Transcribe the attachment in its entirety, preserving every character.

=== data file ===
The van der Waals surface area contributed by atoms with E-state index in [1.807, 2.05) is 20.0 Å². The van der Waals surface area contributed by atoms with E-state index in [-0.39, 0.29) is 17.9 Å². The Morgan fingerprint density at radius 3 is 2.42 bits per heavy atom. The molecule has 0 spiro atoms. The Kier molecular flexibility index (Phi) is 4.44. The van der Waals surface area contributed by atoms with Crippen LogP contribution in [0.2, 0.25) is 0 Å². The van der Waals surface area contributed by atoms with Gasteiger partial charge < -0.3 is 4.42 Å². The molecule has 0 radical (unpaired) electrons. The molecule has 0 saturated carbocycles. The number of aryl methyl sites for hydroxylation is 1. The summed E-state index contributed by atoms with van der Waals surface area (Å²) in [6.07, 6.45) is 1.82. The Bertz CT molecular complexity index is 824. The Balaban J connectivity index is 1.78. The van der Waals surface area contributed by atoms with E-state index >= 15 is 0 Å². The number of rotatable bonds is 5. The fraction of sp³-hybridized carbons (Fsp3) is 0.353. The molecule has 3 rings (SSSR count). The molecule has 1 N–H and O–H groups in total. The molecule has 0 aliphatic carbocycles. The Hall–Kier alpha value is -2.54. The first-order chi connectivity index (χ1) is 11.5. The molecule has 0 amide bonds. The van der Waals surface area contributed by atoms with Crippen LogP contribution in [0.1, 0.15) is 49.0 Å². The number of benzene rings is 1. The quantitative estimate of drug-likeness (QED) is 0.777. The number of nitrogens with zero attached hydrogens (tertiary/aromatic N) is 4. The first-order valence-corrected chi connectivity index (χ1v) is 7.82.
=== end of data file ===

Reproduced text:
The van der Waals surface area contributed by atoms with E-state index in [1.807, 2.05) is 20.0 Å². The van der Waals surface area contributed by atoms with E-state index in [-0.39, 0.29) is 17.9 Å². The Morgan fingerprint density at radius 3 is 2.42 bits per heavy atom. The molecule has 0 spiro atoms. The Kier molecular flexibility index (Phi) is 4.44. The van der Waals surface area contributed by atoms with Crippen LogP contribution in [0.2, 0.25) is 0 Å². The van der Waals surface area contributed by atoms with Gasteiger partial charge < -0.3 is 4.42 Å². The molecule has 0 radical (unpaired) electrons. The molecule has 0 saturated carbocycles. The number of aryl methyl sites for hydroxylation is 1. The summed E-state index contributed by atoms with van der Waals surface area (Å²) in [6.07, 6.45) is 1.82. The Bertz CT molecular complexity index is 824. The Balaban J connectivity index is 1.78. The van der Waals surface area contributed by atoms with E-state index >= 15 is 0 Å². The number of rotatable bonds is 5. The fraction of sp³-hybridized carbons (Fsp3) is 0.353. The molecule has 3 rings (SSSR count). The molecule has 1 N–H and O–H groups in total. The molecule has 0 aliphatic carbocycles. The Hall–Kier alpha value is -2.54. The first-order chi connectivity index (χ1) is 11.5. The molecule has 0 amide bonds. The van der Waals surface area contributed by atoms with Crippen LogP contribution in [0.1, 0.15) is 49.0 Å². The number of benzene rings is 1. The quantitative estimate of drug-likeness (QED) is 0.777. The number of nitrogens with zero attached hydrogens (tertiary/aromatic N) is 4. The first-order valence-corrected chi connectivity index (χ1v) is 7.82.